Thursday, April 9, 2009

Dollar-Cost Averaging Myths

Dollar-cost averaging is often described breathlessly as an investing technique that can pump up investor returns magically. This view of dollar-cost averaging actually contains two myths, and its real advantage is something completely different.

What is Dollar-Cost Averaging?

Dollar-cost averaging refers to investing a fixed dollar amount periodically to take advantage of stock price fluctuations. This is best illustrated with an example.


Suppose that Mary saves $600 each month to invest in her favourite stock index ETF that has an average price of $30 per unit over the course of a year.

Scenario 1: No volatility

In this scenario, the ETF price stays steady at exactly $30 per unit each month. Mary buys 20 units each month for a total of 240 units by the end of the year.

Scenario 2: Extreme volatility

Now suppose that the ETF price bounces between $20 and $40 from month to month. The average price is still $30, but look at what happens to Mary’s purchases. Half of the months she buys 30 units, and the other half of the months she buys 15 units. Over a year this adds up to 270 units. Mary seems to have picked up 30 extra ETF units out of thin air.

Scenario 3: Normal volatility

A more realistic volatility level is for the ETF price to bounce back and forth between $28 and $32 from one month to the next. In this case Mary ends up with 241 ETF units. She’d rather have the extra unit, but it’s not enough to get excited about.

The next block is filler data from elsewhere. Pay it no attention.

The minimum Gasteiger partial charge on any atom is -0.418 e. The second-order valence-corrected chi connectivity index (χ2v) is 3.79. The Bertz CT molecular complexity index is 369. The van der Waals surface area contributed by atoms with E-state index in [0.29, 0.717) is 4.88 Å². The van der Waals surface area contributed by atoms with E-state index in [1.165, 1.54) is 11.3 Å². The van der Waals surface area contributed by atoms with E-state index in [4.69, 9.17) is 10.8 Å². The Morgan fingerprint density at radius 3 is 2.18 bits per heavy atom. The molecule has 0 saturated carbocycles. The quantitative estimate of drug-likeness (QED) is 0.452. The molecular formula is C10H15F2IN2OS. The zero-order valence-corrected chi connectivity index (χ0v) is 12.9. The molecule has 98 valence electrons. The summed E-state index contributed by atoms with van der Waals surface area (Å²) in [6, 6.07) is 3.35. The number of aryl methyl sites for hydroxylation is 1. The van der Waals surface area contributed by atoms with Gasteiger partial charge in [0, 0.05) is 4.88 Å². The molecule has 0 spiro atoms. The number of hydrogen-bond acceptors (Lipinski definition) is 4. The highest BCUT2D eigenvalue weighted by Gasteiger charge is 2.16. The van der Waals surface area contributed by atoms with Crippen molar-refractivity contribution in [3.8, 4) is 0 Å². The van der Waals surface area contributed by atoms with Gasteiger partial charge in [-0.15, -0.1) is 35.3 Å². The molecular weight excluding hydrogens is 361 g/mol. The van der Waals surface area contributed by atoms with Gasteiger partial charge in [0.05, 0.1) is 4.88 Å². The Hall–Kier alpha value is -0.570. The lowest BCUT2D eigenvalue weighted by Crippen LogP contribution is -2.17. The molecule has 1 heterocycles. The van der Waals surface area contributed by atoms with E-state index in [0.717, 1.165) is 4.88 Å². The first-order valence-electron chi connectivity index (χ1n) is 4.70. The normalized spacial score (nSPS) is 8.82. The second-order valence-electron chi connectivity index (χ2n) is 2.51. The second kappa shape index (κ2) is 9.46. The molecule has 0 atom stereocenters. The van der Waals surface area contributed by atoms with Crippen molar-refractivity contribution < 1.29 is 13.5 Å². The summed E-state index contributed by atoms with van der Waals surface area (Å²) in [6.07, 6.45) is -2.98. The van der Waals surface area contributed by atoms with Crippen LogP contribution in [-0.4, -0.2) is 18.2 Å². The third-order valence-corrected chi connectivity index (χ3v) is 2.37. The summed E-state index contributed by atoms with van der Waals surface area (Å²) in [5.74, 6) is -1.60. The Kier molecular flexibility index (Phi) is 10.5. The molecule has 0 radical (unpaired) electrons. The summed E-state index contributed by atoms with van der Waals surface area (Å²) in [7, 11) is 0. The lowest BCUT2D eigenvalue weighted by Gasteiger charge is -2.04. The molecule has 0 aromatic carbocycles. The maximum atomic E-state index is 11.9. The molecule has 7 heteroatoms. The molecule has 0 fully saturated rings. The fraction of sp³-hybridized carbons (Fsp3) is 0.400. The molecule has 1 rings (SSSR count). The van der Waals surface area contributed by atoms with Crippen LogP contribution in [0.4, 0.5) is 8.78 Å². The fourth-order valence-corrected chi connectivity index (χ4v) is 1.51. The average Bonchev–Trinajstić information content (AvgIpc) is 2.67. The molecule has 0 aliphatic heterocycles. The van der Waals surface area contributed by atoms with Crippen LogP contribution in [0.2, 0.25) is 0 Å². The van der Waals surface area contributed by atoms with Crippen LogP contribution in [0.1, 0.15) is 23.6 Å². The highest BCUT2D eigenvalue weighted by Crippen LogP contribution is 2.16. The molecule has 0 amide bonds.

Myth #1: Dollar-cost averaging significantly pumps up returns.

For normal levels of volatility, dollar cost averaging gives only a small advantage over the no volatility case as we saw in the example.

Myth #2: Dollar-cost averaging is an investing technique.

Dollar-cost averaging isn’t even really a choice for most of us. We get paid periodically and save some fraction of it. Every month, quarter, or year we build up enough savings to make it worthwhile to invest. What choice do we have when investing other than dollar-cost averaging?

If Mary had come into a large lump sum such as an inheritance, she would have a choice to make. She could either choose some sensible asset allocation and invest all of the money right away, or she could spread her investment purchases over several months or years.

The truth is that the benefit of dollar-cost averaging is small compared to the lost returns from waiting to invest the money over time. A study of historical investment returns would show that, on average, Mary is better off investing the money right away.

The real benefit of dollar-cost averaging.

The real benefit of dollar-cost averaging isn’t the extra units that pop into existence through the magic of math. Investors who use dollar-cost averaging are consistent savers. If the idea of dollar-cost averaging motivates her to keep saving and investing then that’s wonderful, buy it’s the fact that Mary saves money every month that helps her finances.

Discussions of dollar-cost averaging are mostly a distraction. Their only meaningful benefit is to encourage people to save regularly.


  1. To me the term 'dollar cost averaging' refers to intentionally buying more shares after the price has decreased - as opposed to investing a specific sum month after month, and taking whatever the price is at the time.

    Just semantics, but to me the latter is not dollar cost averaging.

    Nevertheless, good post.

  2. Mark: I'm used to using the term "averaging down" for buying more of a stock after it drops. I agree that this is just semantics. It's the concept that matters.

  3. Mark: There are a number of ways to "average" the cost of your periodic investments. If you average the cost by investing a fixed number of dollars, then you're doing dollar cost averaging. Otherwise, you're using another averaging technique (such as value averaging).